The Digital Skeptic: DuckDuckGo Cooks Google's Goose
"Make it like Google," tech entrepreneur Gabriel Weinberg says, "only simpler."
|The new search engine DuckDuckGo seems to prove big is no longer beautiful.|
Weinberg is founder and CEO of DuckDuckGo, the itty bitty, Valley Forge, Pa.-based search engine that is becoming the business and finance search tool of choice. That, by the way, rewrites entirely the rules of what constitutes a threat to an online business.
See, Weinberg is no heavily financed, Microsoft(MSFT) - or Apple(AAPL) -scale assault on the search market. Even though its backers are A-list investors such as Union Square Ventures, DuckDuckGo has just a $3 million or so war chest. Pocket change, really, for doing battle online.
Nor does Weinberg sit at the helm of an army of coders hacking away at Larry and Sergey's search empire. When I spoke to him on the phone, the remarkably relaxed MIT grad said he employed "about 10" contractors.
"Honestly," he says, "it's really just two of us that do most of the work."
Scarier yet for the supersize-me Web elite, Weinberg can't say exactly how his search engine works. He's not pulling a Jamie Dimon here. He doesn't really need to know.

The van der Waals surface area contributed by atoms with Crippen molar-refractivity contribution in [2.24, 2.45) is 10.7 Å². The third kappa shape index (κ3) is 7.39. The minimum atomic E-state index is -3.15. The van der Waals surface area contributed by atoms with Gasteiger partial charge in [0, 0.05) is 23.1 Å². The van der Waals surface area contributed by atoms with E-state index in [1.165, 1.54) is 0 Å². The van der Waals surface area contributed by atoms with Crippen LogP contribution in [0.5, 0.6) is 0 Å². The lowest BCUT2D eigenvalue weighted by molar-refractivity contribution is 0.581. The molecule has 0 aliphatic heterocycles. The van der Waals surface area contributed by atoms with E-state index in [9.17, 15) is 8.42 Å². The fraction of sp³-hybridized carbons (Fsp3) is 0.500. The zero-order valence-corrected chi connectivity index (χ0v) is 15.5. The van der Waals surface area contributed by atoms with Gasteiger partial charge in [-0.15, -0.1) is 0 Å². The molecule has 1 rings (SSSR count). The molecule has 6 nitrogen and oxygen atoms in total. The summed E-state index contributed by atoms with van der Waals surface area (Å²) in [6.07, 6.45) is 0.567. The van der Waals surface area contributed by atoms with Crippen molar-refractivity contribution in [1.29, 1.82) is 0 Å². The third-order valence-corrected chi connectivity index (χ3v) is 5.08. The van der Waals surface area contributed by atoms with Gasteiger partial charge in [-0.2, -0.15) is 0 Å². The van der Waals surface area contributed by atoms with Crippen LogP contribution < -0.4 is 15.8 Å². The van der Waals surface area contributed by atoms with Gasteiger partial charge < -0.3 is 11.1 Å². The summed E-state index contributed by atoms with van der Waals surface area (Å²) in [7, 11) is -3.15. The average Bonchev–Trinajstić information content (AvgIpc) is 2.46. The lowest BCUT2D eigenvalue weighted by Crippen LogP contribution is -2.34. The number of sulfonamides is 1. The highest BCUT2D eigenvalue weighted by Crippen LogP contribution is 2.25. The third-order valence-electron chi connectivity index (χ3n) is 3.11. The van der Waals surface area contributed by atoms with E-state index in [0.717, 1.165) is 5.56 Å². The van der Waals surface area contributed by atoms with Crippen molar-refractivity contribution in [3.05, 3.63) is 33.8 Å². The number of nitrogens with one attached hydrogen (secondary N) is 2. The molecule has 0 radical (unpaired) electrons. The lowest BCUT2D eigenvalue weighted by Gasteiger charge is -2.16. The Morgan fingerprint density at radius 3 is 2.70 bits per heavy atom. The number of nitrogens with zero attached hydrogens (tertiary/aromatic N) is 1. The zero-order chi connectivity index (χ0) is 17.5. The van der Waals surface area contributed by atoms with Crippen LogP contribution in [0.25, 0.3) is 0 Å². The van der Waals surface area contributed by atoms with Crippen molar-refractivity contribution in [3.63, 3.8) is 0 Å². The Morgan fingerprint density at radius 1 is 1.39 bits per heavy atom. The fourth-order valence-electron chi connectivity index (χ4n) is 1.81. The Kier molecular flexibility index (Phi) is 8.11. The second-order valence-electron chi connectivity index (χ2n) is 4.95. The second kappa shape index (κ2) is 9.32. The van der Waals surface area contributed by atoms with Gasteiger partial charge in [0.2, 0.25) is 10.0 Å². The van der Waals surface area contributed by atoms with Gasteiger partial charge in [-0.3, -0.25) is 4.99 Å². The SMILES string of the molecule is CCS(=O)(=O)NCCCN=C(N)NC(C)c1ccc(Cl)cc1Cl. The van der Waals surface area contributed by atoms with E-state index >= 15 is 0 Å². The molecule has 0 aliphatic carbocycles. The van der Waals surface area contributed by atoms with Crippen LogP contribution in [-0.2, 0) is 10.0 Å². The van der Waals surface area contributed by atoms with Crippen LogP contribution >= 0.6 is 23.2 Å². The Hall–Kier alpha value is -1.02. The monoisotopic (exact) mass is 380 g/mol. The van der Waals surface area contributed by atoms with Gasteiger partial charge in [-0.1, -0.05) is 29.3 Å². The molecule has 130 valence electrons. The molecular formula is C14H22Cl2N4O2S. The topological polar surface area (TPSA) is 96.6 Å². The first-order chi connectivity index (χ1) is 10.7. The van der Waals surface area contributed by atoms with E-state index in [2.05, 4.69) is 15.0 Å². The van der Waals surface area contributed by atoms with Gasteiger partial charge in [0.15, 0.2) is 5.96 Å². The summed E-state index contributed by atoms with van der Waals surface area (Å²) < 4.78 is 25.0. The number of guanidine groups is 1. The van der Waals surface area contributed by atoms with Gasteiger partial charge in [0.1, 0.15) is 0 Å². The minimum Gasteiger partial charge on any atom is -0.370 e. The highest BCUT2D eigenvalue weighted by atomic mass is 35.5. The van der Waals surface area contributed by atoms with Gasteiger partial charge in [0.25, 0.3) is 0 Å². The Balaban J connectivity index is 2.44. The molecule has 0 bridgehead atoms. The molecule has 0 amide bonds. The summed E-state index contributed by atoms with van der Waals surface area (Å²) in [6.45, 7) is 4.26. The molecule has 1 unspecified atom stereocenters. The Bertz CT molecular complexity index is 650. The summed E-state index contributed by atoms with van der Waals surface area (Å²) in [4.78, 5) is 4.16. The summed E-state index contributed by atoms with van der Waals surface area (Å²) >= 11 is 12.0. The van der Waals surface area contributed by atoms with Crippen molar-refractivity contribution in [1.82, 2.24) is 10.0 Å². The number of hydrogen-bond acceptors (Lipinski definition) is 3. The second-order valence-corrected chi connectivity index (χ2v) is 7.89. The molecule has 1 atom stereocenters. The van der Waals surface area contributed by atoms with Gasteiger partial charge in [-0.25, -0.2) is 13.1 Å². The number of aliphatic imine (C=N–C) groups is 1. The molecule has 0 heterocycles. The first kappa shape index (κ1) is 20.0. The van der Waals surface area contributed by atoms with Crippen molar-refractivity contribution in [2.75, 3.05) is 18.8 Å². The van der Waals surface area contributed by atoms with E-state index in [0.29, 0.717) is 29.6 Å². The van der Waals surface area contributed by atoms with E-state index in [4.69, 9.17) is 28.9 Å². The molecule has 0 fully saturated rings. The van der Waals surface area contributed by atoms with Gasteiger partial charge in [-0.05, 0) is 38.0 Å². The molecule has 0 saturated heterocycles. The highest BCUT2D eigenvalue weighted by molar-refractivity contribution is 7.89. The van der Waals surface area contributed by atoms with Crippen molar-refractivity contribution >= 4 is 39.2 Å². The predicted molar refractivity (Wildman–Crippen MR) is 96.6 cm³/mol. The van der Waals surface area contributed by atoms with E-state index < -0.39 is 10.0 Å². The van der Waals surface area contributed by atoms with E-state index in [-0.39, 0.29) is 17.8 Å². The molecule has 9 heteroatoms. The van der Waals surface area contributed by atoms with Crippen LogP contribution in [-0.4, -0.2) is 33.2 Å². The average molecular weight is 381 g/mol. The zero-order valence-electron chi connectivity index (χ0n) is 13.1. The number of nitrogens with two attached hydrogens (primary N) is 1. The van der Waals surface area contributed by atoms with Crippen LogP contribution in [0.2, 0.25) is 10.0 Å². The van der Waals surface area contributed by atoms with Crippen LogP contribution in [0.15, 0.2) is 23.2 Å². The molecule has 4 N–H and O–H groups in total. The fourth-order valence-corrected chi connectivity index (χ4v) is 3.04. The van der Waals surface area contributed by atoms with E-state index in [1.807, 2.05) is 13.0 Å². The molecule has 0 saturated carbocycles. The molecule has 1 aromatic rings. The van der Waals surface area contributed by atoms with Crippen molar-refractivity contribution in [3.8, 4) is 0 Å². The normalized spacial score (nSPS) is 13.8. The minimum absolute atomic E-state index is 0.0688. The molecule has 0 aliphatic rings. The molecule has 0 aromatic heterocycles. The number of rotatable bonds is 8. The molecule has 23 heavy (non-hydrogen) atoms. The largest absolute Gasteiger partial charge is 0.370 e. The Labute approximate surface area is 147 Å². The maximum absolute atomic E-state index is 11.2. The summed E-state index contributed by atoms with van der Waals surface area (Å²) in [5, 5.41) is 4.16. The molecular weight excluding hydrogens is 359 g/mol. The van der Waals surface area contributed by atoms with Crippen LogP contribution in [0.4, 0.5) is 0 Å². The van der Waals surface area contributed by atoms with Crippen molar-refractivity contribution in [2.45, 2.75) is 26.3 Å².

"We are not reinventing the search process," he said. "We use information from other sources like Wikipedia or Wolfram Alpha. I just don't know how they do it."
More Go than Google
What DuckDuckGo does (Weinberg and his wife dreamed up the name up in 2007; he says it has no hidden meaning) is sniff out the best data already on the Web for a given search. Then it rakes out all the unnecessary steps of presenting that information. Separate search pages, found in Google or Bing, are vaporized. Paid links are all but gone -- there is exactly one per query. And simple content -- say, a popular wiki listing -- is displayed right in the initial search results.